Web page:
Left: Ian Seabrook on the set of Jungle Cruise. Top and bottom: Dwayne Johnson and Emily Blunt in scenes from the film. Courtesy of Ian Seabrook; Walt Disney Pictures
In a climactic sequence in Jungle Cruise, Emily Blunt’s Lily Houghton and Dwayne Johnson’s Frank Wolff are tasked with diving down from their boat to solve an underwater puzzle, which proves more difficult than anticipated. Lily becomes trapped in the puzzle, fighting for air, and it takes some clever thinking to force it open and drain the water so the pair can access a secret cave. Filming a scene like that requires an expert, which came in the form of underwater director of photography Ian Seabrook. Seabrook, known for his work on films like Mission: Impossible – Ghost Protocol and Batman v Superman: Dawn of Justice, stepped in to help director Jaume Collet-Serra ensure that the underwater scenes were shot as seamlessly as possible.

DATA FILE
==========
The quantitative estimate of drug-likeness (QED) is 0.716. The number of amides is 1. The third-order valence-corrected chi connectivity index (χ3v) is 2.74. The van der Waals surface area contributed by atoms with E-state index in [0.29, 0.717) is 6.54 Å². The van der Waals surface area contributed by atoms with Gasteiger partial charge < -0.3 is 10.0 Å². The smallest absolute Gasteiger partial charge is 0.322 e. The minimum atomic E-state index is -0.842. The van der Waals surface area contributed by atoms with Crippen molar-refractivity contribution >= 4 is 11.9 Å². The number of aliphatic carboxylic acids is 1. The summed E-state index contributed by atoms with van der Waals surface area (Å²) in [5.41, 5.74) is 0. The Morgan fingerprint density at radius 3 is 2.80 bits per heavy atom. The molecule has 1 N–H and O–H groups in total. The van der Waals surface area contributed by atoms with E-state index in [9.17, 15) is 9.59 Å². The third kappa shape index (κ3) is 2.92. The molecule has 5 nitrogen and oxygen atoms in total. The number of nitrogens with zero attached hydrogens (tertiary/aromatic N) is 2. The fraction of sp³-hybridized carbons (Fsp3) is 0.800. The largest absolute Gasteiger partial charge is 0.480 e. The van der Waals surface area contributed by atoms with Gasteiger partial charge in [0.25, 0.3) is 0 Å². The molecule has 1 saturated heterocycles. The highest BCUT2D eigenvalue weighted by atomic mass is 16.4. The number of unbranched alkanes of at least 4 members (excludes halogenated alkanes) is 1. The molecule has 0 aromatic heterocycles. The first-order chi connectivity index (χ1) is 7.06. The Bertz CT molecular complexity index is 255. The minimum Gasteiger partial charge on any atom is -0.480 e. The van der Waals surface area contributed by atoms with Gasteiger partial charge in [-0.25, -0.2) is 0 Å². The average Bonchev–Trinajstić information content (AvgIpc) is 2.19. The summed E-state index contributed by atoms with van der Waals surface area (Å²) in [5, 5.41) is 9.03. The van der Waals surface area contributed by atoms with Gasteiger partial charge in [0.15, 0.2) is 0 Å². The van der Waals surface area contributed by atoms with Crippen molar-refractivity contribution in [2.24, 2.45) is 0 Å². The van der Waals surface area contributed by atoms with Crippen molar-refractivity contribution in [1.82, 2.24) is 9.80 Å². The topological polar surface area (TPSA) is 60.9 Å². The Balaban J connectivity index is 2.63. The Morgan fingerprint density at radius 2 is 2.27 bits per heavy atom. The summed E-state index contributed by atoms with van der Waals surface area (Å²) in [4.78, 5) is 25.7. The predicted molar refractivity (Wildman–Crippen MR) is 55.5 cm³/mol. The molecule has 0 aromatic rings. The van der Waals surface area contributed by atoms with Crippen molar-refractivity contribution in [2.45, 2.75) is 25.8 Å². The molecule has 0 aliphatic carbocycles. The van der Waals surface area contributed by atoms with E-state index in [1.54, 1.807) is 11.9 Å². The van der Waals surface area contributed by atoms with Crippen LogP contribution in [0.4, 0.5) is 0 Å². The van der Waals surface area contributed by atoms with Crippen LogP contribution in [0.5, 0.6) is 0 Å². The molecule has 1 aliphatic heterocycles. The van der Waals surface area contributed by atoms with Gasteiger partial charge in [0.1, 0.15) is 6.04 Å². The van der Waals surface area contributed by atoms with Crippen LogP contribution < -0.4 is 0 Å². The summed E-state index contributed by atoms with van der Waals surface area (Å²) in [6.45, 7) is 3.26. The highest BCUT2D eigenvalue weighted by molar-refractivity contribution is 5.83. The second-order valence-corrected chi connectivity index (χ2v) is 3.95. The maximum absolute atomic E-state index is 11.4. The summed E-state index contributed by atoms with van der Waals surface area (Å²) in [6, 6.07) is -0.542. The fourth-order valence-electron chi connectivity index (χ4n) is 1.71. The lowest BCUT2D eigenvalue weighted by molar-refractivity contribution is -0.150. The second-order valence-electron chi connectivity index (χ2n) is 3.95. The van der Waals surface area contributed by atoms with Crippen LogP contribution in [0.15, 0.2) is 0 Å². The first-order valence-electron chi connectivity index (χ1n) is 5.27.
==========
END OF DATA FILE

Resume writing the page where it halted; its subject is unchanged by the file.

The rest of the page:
Watching the underwater scene in Jungle Cruise is stressful, but Seabrook tells Observer that shooting it wasn’t. It’s all about that believable illusion created for the screen.
“Oftentimes when you watch scenes that are underwater the tendency is to try to hold your breath for as long as the characters do,” Seabrook laughs. “Even though, if you’re an avid filmgoer, you know ‘Oh yeah, they’re cutting around that.’ That’s not actually how long they held their breath for.”
It’s not like you’re rolling right away. She has to get set in position, so there’s even more time to hold her breath.
Filming the sequence took a week and a half in the midst of production, in September of 2018, with the underwater unit working simultaneously to the film’s main unit, as well as its second unit. Because scheduling was tight and Johnson and Blunt couldn’t always be present for the underwater unit’s shots, Seabrook and his team filmed several days with their stunt team. Anything filmed from behind or from far away could use a stunt double instead of the main actor, although Johnson and Blunt did a lot of the sequence themselves.
Ian Seabrook, on the aquatic set. Courtesy of Ian Seabrook